Local Administration of Stem Cells From Fat During Brain Surgery Using a Gel
The Brain Tumor Stem Cell Research Lab at Mayo Clinic is evaluating the efficacy of the commercial fibrin sealant as a scaffold to hold fat-derived human mesenchymal stem cells (hMSCs) within the brain cancer resection cavity during surgery. This will make possible the local application of bioengineered, tumor-attacking hMSCs to be delivered to tumor cells that may remain inside the resection cavity during surgery.
Dr. Quinones-Hinojosa's lab has successfully bioengineered mesenchymal stem cells derived from human fat to attack a specialized subset of glioblastoma cells, brain tumor initiating cells (BTICs). However, there is still a need to deliver hMSCs efficiently into the brain tumor resection cavity during surgery to kill residual tumor cells.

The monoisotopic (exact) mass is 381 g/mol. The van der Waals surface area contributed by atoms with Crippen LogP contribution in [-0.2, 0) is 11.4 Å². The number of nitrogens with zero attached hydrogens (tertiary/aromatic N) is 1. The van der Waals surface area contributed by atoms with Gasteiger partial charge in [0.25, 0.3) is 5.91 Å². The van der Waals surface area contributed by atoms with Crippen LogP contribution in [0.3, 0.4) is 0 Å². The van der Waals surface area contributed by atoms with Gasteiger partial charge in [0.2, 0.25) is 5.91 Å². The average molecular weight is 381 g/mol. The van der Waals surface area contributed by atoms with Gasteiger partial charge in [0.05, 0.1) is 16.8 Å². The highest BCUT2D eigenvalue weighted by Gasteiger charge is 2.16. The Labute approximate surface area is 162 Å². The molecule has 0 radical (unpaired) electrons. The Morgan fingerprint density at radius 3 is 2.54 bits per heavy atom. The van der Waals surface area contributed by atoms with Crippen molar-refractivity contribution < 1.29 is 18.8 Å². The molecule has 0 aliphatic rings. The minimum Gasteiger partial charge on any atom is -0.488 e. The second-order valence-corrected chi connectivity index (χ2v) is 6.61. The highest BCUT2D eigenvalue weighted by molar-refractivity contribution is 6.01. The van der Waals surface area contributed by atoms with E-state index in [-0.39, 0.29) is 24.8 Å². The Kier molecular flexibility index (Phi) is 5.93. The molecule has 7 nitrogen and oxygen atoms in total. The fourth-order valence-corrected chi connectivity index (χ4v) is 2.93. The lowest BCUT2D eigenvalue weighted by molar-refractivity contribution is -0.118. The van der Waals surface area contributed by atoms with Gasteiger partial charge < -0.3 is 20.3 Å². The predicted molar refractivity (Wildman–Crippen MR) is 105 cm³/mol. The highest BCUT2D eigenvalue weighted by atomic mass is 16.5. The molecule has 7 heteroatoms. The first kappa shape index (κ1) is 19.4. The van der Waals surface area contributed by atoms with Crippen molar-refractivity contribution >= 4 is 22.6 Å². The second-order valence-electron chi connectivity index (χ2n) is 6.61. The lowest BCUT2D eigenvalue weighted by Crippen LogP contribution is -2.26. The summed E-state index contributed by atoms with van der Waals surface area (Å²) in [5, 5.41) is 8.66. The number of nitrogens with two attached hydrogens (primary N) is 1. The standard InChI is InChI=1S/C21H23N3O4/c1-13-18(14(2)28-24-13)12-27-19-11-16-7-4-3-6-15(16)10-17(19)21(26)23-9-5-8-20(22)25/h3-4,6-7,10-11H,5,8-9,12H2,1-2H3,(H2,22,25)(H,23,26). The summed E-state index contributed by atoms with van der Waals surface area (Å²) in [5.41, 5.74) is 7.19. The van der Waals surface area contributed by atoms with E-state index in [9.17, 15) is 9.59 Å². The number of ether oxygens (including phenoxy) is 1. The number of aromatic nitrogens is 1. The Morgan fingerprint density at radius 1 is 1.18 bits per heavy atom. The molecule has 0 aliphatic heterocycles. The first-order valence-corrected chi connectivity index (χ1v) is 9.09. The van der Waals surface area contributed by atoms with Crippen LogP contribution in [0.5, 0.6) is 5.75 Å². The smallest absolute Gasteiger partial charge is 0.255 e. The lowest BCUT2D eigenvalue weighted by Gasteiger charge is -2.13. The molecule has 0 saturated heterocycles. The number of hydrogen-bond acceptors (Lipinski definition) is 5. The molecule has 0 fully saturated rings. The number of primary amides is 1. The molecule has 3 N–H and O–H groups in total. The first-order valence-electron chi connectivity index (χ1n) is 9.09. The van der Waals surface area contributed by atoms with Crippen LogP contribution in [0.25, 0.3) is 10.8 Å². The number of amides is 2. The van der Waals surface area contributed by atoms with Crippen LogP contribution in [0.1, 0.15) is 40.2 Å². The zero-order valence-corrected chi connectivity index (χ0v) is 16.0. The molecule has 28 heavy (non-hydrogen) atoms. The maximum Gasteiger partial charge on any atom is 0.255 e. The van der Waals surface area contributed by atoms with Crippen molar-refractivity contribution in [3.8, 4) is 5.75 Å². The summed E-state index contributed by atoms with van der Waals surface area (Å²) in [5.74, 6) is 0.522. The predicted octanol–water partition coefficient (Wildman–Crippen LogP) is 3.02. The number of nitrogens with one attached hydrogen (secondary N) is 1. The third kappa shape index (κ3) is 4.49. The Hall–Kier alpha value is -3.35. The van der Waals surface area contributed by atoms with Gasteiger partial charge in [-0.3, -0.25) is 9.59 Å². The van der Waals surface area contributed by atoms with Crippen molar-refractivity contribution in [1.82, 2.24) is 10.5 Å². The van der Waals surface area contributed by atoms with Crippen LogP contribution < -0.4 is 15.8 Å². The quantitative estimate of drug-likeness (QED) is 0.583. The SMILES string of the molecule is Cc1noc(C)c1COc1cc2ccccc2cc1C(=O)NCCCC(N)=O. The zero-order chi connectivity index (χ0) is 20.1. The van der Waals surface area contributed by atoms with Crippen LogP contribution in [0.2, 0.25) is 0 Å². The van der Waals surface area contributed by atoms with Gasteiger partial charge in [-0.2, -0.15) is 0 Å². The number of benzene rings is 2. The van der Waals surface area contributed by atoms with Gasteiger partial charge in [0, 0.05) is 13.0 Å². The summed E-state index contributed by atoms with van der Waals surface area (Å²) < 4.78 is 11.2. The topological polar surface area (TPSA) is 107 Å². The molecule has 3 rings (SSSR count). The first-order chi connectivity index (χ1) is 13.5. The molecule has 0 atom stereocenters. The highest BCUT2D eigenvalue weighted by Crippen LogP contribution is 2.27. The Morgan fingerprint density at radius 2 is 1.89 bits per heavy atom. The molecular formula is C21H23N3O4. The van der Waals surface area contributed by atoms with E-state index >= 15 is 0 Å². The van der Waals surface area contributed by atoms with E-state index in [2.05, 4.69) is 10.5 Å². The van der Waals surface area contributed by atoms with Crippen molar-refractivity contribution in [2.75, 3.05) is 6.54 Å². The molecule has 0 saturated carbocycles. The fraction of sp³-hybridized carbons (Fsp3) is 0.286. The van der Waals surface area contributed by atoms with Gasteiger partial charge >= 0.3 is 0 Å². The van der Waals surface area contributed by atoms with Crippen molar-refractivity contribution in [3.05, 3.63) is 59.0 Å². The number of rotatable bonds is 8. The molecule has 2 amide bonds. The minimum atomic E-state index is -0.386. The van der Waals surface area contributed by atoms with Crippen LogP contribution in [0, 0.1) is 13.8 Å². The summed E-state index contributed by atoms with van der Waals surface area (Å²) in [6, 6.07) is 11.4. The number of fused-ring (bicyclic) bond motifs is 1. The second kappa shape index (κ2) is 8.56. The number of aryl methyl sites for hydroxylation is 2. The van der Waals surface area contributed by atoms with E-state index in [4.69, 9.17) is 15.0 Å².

A two-component fibrin sealant that has been approved by the Food and Drug Administration and is used widely in surgical procedures has been previously shown to efficiently hold bone marrow derived mesenchymal stem cells for local therapy of glioblastoma in a mouse model. However, Dr. Quinones-Hinojosa's team is using human fat-derived mesenchymal stem cells (hMSCs) that are bioengineered to secrete bone morphogenetic protein 4 (BMP4) — and that are more readily available — and evaluating the cells' various functions, such as viability and proliferation within a fibrin scaffold.
The team's goal is to be able to deliver bioengineered, tumor-killing fat-derived mesenchymal stem cells locally into the resection cavity of patients with glioblastoma during surgery, ultimately significantly prolonging the patients' lives.
Lab members developing a gel for the local administration of mesenchymal stem cells during brain surgery include: